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acquaintance admiration affection afterwards appears beauty became become called Carlyle Cavour character charms continued court Curchod dated daughter dear death desire devotion duty early existence express eyes face father feel finally Frau von Stein French friendship gave genius Gibbon girl give Goethe Goethe's hand happiness hear heart hope husband impression intellectual Irving Italy Johnson kind lady later learned leave less letter live Lord lover Madame Mademoiselle manner marriage married means mind Miss months mother Mozart nature Necker never once Paris passion perhaps person present received relations remained remark respect says seems sentiments soon soul speak suffered talent tell tender thee thou thought Thrale tion told took Unknown Weber whole wife wish woman women write written wrote young youth
Page 74 - When Queen Mary took the resolution of sheltering herself in England, the Archbishop of St. Andrew's, attempting to dissuade her, attended on her journey ; and when they came to the irremeable stream that separated the two kingdoms, walked by her side into the water, in the middle of which he seized her bridle, and with earnestness proportioned to her danger and his own affection pressed her to return.
Page 33 - ... last journey to London. Such an oracle might have been consulted and obeyed with rational devotion ; but I was soon disgusted with the modest practice of reading the manuscript to my friends. Of such friends some will praise from politeness, and some will criticise from vanity.
Page 6 - The minister of Grassy soon afterwards died ; his stipend died with him : his daughter retired to Geneva, where, by teaching young ladies, she earned a hard subsistence for herself and her mother ; but in her lowest distress she maintained a spotless reputation, and a dignified behaviour.
Page 60 - Room, and seemed to take delight in dissipating his gloom, by mixing in the sprightly chit-chat of the motley circle then to be found there. Mr. David Hume related to me from Mr. Garrick, that Johnson at last denied himself this amusement, from considerations of rigid virtue ; saying, " I'll come no more behind your scenes, David; for the silk stockings and white bosoms of your actresses excite my amorous propensities.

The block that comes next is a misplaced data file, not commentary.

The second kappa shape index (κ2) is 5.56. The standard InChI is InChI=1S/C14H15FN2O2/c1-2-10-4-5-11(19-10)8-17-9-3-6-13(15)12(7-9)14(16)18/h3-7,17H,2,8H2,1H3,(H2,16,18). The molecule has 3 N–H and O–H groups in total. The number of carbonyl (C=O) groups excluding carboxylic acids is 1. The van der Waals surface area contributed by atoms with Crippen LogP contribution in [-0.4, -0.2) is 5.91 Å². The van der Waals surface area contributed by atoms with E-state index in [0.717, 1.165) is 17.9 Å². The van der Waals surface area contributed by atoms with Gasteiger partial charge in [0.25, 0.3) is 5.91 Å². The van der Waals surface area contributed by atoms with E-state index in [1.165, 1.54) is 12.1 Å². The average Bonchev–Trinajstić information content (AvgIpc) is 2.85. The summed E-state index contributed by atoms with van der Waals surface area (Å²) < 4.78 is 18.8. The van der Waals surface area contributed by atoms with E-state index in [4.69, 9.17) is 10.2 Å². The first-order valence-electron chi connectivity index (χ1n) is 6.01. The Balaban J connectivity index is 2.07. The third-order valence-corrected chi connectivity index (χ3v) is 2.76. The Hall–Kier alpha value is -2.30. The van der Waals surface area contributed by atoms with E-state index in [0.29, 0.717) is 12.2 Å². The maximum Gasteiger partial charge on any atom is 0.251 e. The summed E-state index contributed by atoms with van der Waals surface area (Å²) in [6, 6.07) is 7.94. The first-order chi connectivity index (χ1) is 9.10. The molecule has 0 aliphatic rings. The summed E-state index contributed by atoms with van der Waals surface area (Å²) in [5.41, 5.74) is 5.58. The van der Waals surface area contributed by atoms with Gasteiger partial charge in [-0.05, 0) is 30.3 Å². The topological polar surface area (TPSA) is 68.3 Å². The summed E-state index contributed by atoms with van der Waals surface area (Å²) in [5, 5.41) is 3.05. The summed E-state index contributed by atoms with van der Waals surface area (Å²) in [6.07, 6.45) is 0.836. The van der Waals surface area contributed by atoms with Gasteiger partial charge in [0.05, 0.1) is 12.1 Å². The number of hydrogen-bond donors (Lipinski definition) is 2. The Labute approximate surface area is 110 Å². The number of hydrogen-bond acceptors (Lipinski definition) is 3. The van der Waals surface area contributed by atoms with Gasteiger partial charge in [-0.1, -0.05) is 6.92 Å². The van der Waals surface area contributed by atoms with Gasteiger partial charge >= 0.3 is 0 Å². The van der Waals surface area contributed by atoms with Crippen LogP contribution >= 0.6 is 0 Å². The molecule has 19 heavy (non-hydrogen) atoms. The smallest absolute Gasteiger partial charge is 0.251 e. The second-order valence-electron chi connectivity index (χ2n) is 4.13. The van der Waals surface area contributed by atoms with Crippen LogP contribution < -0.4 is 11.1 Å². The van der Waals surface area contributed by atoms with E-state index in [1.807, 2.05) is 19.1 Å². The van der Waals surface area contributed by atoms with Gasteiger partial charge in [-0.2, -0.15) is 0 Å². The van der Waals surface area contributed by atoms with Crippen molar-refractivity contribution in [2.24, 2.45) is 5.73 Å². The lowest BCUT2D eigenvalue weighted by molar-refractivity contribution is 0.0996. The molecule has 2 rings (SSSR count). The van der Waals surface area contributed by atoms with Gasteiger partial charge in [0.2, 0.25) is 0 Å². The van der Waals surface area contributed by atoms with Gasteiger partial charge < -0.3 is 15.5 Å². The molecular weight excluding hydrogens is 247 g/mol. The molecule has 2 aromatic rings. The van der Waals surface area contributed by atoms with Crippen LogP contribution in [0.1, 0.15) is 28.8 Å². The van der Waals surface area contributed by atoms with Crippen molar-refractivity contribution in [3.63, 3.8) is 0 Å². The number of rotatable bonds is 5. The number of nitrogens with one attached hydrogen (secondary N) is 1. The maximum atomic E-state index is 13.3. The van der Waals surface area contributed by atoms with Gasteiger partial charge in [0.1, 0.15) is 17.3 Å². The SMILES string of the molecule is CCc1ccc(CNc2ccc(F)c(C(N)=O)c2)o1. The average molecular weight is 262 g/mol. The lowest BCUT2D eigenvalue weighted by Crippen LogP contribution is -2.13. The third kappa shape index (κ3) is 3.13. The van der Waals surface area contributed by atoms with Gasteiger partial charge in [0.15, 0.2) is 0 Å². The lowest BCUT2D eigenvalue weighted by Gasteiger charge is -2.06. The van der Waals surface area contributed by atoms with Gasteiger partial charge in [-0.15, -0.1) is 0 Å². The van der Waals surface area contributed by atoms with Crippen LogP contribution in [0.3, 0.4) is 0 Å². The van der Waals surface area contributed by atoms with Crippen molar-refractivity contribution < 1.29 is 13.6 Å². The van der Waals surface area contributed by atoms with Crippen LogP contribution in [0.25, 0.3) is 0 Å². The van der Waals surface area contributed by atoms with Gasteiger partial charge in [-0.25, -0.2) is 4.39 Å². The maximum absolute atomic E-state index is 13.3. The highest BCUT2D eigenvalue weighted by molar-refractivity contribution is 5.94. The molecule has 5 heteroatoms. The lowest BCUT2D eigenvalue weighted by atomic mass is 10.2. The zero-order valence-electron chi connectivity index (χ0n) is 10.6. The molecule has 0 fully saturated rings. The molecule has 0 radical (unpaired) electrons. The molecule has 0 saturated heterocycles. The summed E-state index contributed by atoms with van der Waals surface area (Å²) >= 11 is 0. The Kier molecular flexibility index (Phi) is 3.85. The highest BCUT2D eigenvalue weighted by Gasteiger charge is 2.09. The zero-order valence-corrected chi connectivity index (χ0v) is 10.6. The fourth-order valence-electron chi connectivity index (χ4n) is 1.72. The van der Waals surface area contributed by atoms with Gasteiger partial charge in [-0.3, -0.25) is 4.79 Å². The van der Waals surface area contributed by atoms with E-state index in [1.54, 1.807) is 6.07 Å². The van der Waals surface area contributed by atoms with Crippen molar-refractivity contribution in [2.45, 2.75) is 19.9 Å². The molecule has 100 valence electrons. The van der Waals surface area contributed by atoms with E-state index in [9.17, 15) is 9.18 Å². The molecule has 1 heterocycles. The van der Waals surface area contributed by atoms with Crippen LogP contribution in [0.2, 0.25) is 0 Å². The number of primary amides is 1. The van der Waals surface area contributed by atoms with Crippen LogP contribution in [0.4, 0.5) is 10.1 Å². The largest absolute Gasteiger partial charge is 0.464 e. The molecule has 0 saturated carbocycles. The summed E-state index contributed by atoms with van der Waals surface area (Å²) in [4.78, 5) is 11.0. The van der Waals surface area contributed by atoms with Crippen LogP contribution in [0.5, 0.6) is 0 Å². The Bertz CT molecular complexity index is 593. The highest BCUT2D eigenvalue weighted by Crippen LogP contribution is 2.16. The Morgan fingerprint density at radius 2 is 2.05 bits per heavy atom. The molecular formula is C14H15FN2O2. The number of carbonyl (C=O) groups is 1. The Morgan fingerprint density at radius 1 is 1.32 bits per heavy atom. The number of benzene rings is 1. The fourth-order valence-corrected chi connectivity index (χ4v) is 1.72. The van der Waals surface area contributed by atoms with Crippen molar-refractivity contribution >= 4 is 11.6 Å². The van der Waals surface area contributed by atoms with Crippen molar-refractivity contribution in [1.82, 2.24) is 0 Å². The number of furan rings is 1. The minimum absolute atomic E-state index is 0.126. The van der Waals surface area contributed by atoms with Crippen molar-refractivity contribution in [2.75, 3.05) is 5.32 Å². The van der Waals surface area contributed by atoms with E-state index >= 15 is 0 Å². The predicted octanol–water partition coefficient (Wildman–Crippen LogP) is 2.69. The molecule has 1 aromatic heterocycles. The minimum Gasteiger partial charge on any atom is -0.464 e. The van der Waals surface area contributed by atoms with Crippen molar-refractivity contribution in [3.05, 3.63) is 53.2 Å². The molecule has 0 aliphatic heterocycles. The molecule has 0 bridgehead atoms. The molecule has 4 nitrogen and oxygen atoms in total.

Page 33 - The style of an author should be the image of his mind, but the choice and command of language is the fruit of exercise. Many experiments were made before I could hit the middle tone between a dull chronicle and a rhetorical declamation: three times did I compose the first chapter, and twice the second and third, before I was tolerably satisfied with their effect.
Page 4 - I hesitate, from the apprehension of ridicule, when I approach the delicate subject of my early love. By this word I do not mean the polite attention, the gallantry, without hope or design, which has originated in the spirit of chivalry, and is interwoven with the texture of French manners.
Page 62 - This evening one of our married ladies, a lively pretty little woman, goodhumouredly sat down upon Dr Johnson's knee, and, being encouraged by some of the company, put her hands round his neck, and kissed him. 'Do it again,' said he, 'and let us see who will tire first.
Page 6 - A rich banker of Paris, a citizen of Geneva, had the good fortune and good sense to discover and possess this inestimable treasure; and in the capital of taste and luxury she resisted the temptations of wealth, as she had sustained the hardships of indigence. The genius of her husband has exalted him to the most conspicuous station in Europe. In every change of prosperity and disgrace he has reclined on the bosom of a faithful friend; and Mademoiselle Curchod is now the wife of M. Necker, the minister,...
Page 72 - If I interpret your letter right, you are ignominiously married ; if it is yet undone, let us once more talk together. If you have abandoned your children and your religion, God forgive your wickedness ; if you have Rupture.
Page 5 - She surpassed his hopes by her proficiency in the sciences and languages ; and in her short visits to some relatives at Lausanne, the wit, the beauty, and erudition of Mademoiselle Curchod were the theme of universal applause. The report of such a prodigy awakened my curiosity. I saw and loved. I found her learned without pedantry, lively in conversation, pure in sentiment, and elegant in manners ; and the first sudden emotion was fortified by the habits and knowledge of a more familiar acquaintance.